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Bryan A. McCullick, Thomas Baker, Phillip D. Tomporowski, Thomas J. Templin, Karen Lux and Tiffany Isaac

The purpose of this study was to analyze state school-based physical education (SBPE) policies’ text and the resulting legal implications. A textualist approach to the legal method of Statutory Interpretation framed the data analysis. Findings revealed the difficulty of determining with clarity a majority of PE statutes and it is probable that based on current wording, courts could not play a role in interpreting these statutes, thus leaving interpretation to educational authorities. Significant variability of how authorities interpret statutes increases the challenge of consistent interpretation or adherence to the NASPE Guidelines for Quality Physical Education and whether meaningful policy study can be conducted to determine if SBPE makes an impact.

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Michael Maliszewski

Combat oriented sports and activities have come under increasing scrutiny by the media and professional groups. In particular, within the last 5 years boxing has been a primary topic of concern. A variety of medical groups—neurological, pediatric, and general practice—have conducted extensive surveys and provided position policy statements regarding dangers associated with involvement in such an activity. Although the American Psychological Association recently endorsed a position advocating close scrutiny and eventual banning of amateur and professional boxing in 1987, surprisingly no serious review of the literature or empirical studies have been conducted with respect to a psychological evaluation of this sport. This article briefly reviews the evidence supporting the APA position on boxing.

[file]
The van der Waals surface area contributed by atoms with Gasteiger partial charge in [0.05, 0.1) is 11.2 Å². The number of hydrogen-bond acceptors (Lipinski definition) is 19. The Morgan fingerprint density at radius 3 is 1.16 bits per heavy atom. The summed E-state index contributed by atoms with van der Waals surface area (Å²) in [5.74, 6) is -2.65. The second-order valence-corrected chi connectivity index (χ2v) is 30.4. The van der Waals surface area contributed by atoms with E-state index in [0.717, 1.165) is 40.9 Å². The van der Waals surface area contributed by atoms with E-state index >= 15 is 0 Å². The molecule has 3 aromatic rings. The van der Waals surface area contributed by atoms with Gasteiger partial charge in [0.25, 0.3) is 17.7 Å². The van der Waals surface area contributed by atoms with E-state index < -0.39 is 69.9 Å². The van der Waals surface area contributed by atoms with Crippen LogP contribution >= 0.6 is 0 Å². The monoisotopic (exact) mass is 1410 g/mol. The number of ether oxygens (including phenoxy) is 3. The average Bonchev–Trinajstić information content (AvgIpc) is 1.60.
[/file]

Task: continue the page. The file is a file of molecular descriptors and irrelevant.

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Stephen S. Cheung

potentially vital spice in the overall appeal of sports for the general public. But despite the competitions happening in the heat of summer every year, the Australian Open’s extreme heat policy is brief to the point of being meaningless, with any and all decisions left completely to the referee’s discretion

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Ineke Vergeer and John M. Hogg

This study aimed to examine the effects of four situational factors on coaches’ decisions about an injured athlete’s participation in competition. A telephone survey was conducted among 64 coaches training female gymnasts of various competitive levels. Coaches were presented with hypothetical scenarios depicting situations in which an athlete suffered an ankle injury prior to competition. Injury severity, the gymnast’s age and ability level, and importance of the competition were systematically varied in a total of 16 scenarios. Using a multilinear polynomial model (Louvière. 1988), decision policies were calculated at the individual and aggregate levels. The aggregate level analysis showed a four-way interaction effect. Cluster analysis on individual policies revealed two groups, membership of which was associated with personal injury history. Results suggest that in their decision making, coaches are sensitive to the unique situational characteristics surrounding the injury and are influenced by their personal experiences with competing while injured.

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Brandy S. Cowell, Christine A. Rosenbloom, Robert Skinner and Stephanie H. Summers